The Truth About Labor and the Coalition on Defence — Rhetoric vs Reality — Take Note of Answers Take Note of Answers

The medical community talk about a condition known as the illusory truth effect. In layman’s terms, that means if you say it often enough, people might start thinking it’s true.

We see that from the Labor Party all the time.

In this question time, they started off, when asked about the cost of living, by talking about how much the Albanese government is helping the Australian people address the cost of living. They even had the audacity to mention power prices. Yet, when my office contacts people in South Australia, when I write to people and when I hear from people, one of the first things they talk about is the cost-of-living crisis and how much their power bills have gone up. So no matter how much the government say they’re helping to drive down prices, the Australian people know better. The reality is different.

That is also true in the space of defence. Today Minister Farrell made a poor attempt to repeat the line—again, coming back to the illusory truth effect—that the coalition was bad for defence and Labor is good for defence.

They say it all the time.

They keep repeating, ‘Ten years of failure, but we have fixed up the mess.’ Well, let’s look at what independent commentators say about this government’s record on defence. What is the title of this year’s budget brief of the Australian Strategic Policy Institute, a nonpartisan, partly government funded body? It’s The big squeeze. What is the headline of subsequent brief? ‘Budget doesn’t reflect urgency of demands on Defence’.

And what do some of Australia’s most respected foreign affairs and defence journalists say? They say:

In fact, the Australian Defence Force, the Defence Department and Australian defence industry are all in a desperate crisis of cost-cutting and complete confusion about direction, timetable, purpose and everything else. People are leaving the ADF, especially the army, at a rate of knots and cannot be replaced. The department is going through a frenzy of cost-cutting that is seeing all kinds of capabilities deferred, which often means abolished.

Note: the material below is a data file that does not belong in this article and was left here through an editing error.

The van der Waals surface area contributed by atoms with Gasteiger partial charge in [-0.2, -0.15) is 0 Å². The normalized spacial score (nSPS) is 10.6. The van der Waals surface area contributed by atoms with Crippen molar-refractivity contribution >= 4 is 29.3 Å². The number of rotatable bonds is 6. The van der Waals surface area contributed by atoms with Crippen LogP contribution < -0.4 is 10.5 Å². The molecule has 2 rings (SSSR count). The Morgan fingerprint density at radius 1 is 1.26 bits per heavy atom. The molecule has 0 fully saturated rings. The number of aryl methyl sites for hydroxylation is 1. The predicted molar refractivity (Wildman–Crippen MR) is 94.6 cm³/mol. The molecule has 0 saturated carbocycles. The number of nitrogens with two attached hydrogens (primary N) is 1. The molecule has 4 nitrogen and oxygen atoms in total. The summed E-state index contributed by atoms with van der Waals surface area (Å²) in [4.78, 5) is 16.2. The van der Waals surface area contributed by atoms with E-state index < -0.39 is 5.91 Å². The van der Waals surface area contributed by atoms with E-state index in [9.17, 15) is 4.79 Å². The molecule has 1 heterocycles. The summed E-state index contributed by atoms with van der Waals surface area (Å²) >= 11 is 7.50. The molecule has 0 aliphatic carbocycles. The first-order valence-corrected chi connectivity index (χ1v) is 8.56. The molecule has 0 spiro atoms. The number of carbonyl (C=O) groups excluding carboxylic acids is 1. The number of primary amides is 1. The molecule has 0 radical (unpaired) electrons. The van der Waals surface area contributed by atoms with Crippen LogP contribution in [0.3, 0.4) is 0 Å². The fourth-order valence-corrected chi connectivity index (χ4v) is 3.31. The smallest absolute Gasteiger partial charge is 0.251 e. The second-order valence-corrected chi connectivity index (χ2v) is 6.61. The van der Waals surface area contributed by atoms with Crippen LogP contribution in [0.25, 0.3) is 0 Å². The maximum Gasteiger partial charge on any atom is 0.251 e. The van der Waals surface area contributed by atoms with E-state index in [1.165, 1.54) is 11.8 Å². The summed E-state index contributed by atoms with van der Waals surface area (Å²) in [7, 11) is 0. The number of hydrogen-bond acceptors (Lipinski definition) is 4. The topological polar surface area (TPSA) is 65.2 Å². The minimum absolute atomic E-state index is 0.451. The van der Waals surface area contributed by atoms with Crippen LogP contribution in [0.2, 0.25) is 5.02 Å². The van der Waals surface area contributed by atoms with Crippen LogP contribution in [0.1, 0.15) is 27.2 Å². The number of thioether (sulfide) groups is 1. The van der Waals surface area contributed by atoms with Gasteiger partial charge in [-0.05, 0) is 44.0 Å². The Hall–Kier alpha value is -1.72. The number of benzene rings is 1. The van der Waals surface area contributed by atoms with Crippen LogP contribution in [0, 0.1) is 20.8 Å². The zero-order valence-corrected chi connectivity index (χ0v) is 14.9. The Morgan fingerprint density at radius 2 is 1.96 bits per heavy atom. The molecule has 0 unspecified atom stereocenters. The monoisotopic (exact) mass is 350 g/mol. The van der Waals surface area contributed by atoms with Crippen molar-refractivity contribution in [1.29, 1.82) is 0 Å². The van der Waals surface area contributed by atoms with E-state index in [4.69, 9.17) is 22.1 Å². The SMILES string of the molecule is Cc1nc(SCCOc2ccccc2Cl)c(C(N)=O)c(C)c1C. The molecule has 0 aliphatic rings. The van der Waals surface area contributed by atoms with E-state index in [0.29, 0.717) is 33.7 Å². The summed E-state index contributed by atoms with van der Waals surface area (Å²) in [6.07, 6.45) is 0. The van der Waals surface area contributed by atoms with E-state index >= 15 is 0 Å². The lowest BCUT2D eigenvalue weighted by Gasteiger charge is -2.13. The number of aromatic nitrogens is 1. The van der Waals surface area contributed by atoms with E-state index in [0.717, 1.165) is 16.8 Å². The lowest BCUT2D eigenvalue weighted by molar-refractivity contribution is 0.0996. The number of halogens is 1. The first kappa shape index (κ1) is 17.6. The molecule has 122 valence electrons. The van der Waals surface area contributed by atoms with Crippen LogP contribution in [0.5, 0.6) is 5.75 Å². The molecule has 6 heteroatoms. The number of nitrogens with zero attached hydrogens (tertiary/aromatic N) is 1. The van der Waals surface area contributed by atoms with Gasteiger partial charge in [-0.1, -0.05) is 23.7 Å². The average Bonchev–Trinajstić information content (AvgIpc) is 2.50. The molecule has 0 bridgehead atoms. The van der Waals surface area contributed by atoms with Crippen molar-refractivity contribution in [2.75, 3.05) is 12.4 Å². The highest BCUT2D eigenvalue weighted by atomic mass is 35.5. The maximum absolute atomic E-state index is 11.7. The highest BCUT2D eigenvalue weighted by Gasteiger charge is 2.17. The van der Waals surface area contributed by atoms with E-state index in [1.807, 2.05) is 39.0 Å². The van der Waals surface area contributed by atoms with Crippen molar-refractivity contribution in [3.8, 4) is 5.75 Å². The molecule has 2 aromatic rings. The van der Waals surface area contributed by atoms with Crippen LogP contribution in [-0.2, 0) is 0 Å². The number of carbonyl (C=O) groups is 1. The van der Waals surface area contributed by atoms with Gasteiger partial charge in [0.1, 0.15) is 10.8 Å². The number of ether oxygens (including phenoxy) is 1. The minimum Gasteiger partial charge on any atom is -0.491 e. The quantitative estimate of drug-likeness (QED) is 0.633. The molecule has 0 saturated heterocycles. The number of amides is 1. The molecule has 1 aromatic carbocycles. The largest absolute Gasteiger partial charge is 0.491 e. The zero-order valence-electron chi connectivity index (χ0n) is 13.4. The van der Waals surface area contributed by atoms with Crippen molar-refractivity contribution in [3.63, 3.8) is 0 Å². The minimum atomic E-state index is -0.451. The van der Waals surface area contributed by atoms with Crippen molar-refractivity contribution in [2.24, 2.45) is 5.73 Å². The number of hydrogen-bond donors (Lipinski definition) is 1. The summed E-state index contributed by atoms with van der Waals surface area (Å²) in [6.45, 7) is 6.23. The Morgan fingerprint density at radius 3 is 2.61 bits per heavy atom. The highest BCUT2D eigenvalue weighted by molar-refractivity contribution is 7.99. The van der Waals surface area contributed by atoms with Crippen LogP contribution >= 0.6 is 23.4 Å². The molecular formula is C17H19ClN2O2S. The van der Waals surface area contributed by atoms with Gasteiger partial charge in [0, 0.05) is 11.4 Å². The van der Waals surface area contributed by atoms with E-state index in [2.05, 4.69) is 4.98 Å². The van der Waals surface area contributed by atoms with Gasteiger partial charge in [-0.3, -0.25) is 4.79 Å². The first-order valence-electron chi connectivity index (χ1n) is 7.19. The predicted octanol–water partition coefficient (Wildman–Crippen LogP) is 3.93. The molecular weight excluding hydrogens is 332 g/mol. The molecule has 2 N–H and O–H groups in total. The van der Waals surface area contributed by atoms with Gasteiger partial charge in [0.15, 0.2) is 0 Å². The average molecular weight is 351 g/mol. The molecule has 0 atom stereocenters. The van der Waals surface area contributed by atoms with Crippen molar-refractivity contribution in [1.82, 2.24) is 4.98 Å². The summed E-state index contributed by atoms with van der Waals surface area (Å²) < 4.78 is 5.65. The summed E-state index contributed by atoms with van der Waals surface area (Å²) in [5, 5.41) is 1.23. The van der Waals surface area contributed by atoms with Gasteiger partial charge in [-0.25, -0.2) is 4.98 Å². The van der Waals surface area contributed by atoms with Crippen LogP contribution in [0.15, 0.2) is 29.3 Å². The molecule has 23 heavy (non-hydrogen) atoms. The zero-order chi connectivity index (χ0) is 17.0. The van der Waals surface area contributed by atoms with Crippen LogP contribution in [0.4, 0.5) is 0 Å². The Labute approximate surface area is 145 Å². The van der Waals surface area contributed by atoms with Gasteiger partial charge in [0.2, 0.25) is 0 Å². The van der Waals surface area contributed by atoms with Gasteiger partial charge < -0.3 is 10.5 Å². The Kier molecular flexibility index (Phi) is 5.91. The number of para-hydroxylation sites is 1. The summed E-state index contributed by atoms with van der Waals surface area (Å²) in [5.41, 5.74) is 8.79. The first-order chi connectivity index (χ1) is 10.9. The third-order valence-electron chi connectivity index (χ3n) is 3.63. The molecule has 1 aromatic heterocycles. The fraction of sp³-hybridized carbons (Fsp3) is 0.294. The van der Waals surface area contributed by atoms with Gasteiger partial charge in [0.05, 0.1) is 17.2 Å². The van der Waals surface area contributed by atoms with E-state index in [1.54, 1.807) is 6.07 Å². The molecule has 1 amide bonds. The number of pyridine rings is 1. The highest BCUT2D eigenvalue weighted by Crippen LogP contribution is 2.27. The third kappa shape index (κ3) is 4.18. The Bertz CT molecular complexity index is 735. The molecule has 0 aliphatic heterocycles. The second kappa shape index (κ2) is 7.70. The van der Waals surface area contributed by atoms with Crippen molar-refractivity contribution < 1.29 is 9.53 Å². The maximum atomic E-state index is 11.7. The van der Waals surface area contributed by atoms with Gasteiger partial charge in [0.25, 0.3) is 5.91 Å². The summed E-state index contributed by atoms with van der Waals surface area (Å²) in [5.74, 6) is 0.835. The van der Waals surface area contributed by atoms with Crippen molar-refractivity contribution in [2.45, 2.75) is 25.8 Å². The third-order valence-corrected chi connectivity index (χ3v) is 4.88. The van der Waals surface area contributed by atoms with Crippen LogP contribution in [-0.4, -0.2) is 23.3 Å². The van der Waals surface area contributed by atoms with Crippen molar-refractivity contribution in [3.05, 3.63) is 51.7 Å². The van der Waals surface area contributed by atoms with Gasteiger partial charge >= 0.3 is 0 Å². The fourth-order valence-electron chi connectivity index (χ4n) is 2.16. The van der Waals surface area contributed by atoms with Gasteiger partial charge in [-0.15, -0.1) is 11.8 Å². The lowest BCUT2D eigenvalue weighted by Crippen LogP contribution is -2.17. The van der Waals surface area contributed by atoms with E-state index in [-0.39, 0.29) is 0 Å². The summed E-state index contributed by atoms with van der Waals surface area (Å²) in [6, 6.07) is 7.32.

It goes on to say:

Consider the both parlous and chaotic state of defence spending. The budget generally compensates Defence movements in foreign exchange but not for inflation, and ASPI highlights the Albanese government has taken $1.5 billion from defence over the forward estimates in real terms.

So the rhetoric that those opposite, the Albanese government, put on defence is not matched by the facts, not as assessed by me or by people on this side. With 22 years in the permanent armed forces and much of my time in this space working on national security issues, I think I do actually have some credible insight into when a government is doing well, and it is clear that the Albanese government are failing Australia when it comes to national security. Their comments, particularly in the space of shipbuilding are almost belong beyond belief.

It was the coalition under Prime Minister Howard that commissioned things like the landing helicopter docks and the Air Warfare Destroyers. And it was the coalition that actually implemented the Naval Shipbuilding Plan and the continuous shipbuilding enterprise, built the infrastructure at Osborne, brought forward the offshore patrol vessel, contracted for the Hunter class so that we would actually have the defence capabilities when we need them, as well as a viable sovereign defence industry capability.

When circumstances change, as they did with the submarine, rather than seeing that as a negative, you make a decision and you act, as the coalition did to then invest in nuclear powered submarines.

You don’t have a 12-month review followed by another review, which is actually deferring decisions, causing people to leave the industry, delaying the acquisition of new capability. The Australian public should be aware that the defence minister, Minister Marles, is correct when he said that Australia’s strategic circumstances have radically worsened, requiring urgent action. He said in May, ‘We have no time to waste.’

I happen to agree with him on that. What I don’t agree with or support are the decisions that he and the cabinet of the Albanese government are making to cut funds, to delay capabilities and to actually decrease Australia’s ability to protect itself and its interests.